Every Sunday morning we’d go to Church with Mom in her powder blue 1959 Volksie OHS 155.
She was the organist and we had to get there early so that Mom could get settled – and sister Sheila says ‘warm up her hands in Harrismith’s winter cold.’ She would play all the beautiful pieces that she had been practicing all week at home. The congregation would walk into Church and sit quietly and listen to her playing. At least, most people would sit quietly.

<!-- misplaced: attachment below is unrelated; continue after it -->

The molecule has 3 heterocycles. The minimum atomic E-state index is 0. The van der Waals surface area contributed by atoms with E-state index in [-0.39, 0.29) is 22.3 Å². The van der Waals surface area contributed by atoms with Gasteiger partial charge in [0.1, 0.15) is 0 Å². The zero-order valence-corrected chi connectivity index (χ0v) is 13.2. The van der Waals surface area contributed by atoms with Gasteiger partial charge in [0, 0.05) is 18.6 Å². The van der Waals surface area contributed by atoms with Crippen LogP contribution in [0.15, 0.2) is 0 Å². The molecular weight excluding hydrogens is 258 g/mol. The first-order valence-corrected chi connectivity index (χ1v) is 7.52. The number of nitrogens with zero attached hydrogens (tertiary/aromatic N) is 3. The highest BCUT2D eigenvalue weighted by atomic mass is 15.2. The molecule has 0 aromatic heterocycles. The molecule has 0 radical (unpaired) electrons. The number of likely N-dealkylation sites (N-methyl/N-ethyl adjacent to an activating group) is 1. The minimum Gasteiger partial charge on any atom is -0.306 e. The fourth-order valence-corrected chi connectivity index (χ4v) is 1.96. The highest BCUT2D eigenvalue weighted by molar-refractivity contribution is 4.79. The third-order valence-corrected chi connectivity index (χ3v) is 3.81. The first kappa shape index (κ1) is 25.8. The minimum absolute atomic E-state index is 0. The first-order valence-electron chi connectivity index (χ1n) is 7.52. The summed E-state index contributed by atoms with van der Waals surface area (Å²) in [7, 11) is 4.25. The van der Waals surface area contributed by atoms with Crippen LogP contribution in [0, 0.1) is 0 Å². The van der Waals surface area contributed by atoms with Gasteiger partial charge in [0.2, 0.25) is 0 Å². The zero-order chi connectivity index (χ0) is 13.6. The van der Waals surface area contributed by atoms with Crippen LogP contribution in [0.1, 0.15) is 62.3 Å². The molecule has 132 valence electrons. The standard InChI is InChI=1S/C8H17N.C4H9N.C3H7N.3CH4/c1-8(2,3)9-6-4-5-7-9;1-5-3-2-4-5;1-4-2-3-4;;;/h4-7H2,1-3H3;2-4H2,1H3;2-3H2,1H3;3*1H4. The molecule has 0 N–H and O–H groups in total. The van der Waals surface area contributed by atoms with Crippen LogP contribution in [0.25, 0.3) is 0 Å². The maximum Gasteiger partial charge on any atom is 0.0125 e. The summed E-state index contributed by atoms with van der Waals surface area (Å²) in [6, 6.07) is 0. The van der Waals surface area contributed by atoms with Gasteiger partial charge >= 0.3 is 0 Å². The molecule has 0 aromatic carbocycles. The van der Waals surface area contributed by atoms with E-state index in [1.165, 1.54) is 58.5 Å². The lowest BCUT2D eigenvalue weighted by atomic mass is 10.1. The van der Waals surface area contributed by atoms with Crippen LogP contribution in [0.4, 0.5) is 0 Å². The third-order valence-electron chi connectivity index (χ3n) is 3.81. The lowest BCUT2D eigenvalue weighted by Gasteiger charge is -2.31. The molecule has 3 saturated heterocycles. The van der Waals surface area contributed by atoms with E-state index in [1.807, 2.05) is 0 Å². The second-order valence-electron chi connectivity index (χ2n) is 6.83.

At first she played the big old fashioned organ with the ivory stops and wooden ‘pump-pedals’ that she ‘inherited’ from Uncle Wright Liddell. Now when I look at that beautiful wood I think ‘deforestation’, and those ivory stops and keys make me think Dead Elephants! Later on the much smaller modern organ that replaced it. Much less impressive, but maybe more in choon? On the old organ they’d sit with their back to the people; the new one they faced us and it was low. Mom would place a big bunch of flowers on it so she could hide a bit! Especially at funerals. The old one looked something like this one. I put the second picture in to show the wooden pedals you had to pump left-right-left-right.